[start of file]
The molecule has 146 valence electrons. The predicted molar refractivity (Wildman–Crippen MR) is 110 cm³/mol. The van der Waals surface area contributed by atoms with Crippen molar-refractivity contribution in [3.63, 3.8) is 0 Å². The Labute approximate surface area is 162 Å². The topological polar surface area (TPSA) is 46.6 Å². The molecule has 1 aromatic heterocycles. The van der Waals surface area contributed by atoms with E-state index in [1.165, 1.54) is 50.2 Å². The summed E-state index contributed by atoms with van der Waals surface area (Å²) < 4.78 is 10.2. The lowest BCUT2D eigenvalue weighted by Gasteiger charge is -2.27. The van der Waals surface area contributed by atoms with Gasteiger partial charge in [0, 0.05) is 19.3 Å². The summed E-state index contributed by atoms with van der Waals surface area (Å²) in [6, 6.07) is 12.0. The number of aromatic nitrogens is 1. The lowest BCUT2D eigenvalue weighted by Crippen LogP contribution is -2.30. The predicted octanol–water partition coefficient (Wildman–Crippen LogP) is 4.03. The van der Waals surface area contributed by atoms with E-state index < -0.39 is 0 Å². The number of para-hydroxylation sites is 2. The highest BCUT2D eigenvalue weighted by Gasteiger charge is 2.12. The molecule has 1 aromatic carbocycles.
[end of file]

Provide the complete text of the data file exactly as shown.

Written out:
The molecule has 146 valence electrons. The predicted molar refractivity (Wildman–Crippen MR) is 110 cm³/mol. The van der Waals surface area contributed by atoms with Crippen molar-refractivity contribution in [3.63, 3.8) is 0 Å². The Labute approximate surface area is 162 Å². The topological polar surface area (TPSA) is 46.6 Å². The molecule has 1 aromatic heterocycles. The van der Waals surface area contributed by atoms with E-state index in [1.165, 1.54) is 50.2 Å². The summed E-state index contributed by atoms with van der Waals surface area (Å²) < 4.78 is 10.2. The lowest BCUT2D eigenvalue weighted by Gasteiger charge is -2.27. The van der Waals surface area contributed by atoms with Gasteiger partial charge in [0, 0.05) is 19.3 Å². The summed E-state index contributed by atoms with van der Waals surface area (Å²) in [6, 6.07) is 12.0. The number of aromatic nitrogens is 1. The lowest BCUT2D eigenvalue weighted by Crippen LogP contribution is -2.30. The predicted octanol–water partition coefficient (Wildman–Crippen LogP) is 4.03. The van der Waals surface area contributed by atoms with E-state index < -0.39 is 0 Å². The number of para-hydroxylation sites is 2. The highest BCUT2D eigenvalue weighted by Gasteiger charge is 2.12. The molecule has 1 aromatic carbocycles.